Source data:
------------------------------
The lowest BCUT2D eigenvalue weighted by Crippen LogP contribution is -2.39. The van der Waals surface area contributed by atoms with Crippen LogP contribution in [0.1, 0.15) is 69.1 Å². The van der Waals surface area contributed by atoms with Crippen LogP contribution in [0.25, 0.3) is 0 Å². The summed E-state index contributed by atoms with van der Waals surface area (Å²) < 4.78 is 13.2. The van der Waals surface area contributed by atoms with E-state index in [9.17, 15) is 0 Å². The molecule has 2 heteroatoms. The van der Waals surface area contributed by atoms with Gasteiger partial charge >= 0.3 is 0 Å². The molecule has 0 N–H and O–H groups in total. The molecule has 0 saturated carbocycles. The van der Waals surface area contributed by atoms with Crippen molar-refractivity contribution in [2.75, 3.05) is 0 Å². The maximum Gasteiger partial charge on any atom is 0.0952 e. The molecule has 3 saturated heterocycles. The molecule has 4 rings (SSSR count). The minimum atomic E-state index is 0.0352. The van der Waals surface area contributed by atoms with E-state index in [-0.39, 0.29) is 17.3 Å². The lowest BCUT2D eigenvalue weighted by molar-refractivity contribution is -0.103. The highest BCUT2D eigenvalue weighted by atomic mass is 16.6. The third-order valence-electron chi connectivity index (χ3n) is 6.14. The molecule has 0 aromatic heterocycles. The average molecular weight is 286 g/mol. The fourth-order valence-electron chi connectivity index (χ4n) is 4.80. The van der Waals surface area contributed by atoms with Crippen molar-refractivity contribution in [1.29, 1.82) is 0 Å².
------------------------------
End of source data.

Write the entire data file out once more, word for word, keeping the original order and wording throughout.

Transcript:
The lowest BCUT2D eigenvalue weighted by Crippen LogP contribution is -2.39. The van der Waals surface area contributed by atoms with Crippen LogP contribution in [0.1, 0.15) is 69.1 Å². The van der Waals surface area contributed by atoms with Crippen LogP contribution in [0.25, 0.3) is 0 Å². The summed E-state index contributed by atoms with van der Waals surface area (Å²) < 4.78 is 13.2. The van der Waals surface area contributed by atoms with E-state index in [9.17, 15) is 0 Å². The molecule has 2 heteroatoms. The van der Waals surface area contributed by atoms with Gasteiger partial charge >= 0.3 is 0 Å². The molecule has 0 N–H and O–H groups in total. The molecule has 0 saturated carbocycles. The van der Waals surface area contributed by atoms with Crippen molar-refractivity contribution in [2.75, 3.05) is 0 Å². The maximum Gasteiger partial charge on any atom is 0.0952 e. The molecule has 3 saturated heterocycles. The molecule has 4 rings (SSSR count). The minimum atomic E-state index is 0.0352. The van der Waals surface area contributed by atoms with E-state index in [-0.39, 0.29) is 17.3 Å². The lowest BCUT2D eigenvalue weighted by molar-refractivity contribution is -0.103. The highest BCUT2D eigenvalue weighted by atomic mass is 16.6. The third-order valence-electron chi connectivity index (χ3n) is 6.14. The molecule has 0 aromatic heterocycles. The average molecular weight is 286 g/mol. The fourth-order valence-electron chi connectivity index (χ4n) is 4.80. The van der Waals surface area contributed by atoms with Crippen molar-refractivity contribution in [1.29, 1.82) is 0 Å².